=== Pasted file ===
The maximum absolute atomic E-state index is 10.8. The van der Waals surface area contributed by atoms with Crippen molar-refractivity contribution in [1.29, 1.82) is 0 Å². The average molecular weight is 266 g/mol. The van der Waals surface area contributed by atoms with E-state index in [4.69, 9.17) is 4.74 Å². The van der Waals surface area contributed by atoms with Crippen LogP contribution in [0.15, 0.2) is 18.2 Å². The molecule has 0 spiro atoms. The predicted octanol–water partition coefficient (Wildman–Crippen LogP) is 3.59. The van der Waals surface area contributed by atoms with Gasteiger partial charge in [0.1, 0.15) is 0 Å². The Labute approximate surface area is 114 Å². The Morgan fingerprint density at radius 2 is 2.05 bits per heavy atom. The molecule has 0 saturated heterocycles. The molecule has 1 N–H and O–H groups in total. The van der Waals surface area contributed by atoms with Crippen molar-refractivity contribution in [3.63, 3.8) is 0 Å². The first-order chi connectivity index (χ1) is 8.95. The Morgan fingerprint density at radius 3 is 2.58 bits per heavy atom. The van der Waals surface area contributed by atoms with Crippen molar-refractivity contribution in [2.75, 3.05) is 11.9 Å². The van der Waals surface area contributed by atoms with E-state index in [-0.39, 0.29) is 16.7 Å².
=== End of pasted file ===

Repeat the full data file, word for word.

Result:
The maximum absolute atomic E-state index is 10.8. The van der Waals surface area contributed by atoms with Crippen molar-refractivity contribution in [1.29, 1.82) is 0 Å². The average molecular weight is 266 g/mol. The van der Waals surface area contributed by atoms with E-state index in [4.69, 9.17) is 4.74 Å². The van der Waals surface area contributed by atoms with Crippen LogP contribution in [0.15, 0.2) is 18.2 Å². The molecule has 0 spiro atoms. The predicted octanol–water partition coefficient (Wildman–Crippen LogP) is 3.59. The van der Waals surface area contributed by atoms with Gasteiger partial charge in [0.1, 0.15) is 0 Å². The Labute approximate surface area is 114 Å². The Morgan fingerprint density at radius 2 is 2.05 bits per heavy atom. The molecule has 0 saturated heterocycles. The molecule has 1 N–H and O–H groups in total. The van der Waals surface area contributed by atoms with Crippen molar-refractivity contribution in [3.63, 3.8) is 0 Å². The first-order chi connectivity index (χ1) is 8.95. The Morgan fingerprint density at radius 3 is 2.58 bits per heavy atom. The van der Waals surface area contributed by atoms with Crippen molar-refractivity contribution in [2.75, 3.05) is 11.9 Å². The van der Waals surface area contributed by atoms with E-state index in [-0.39, 0.29) is 16.7 Å².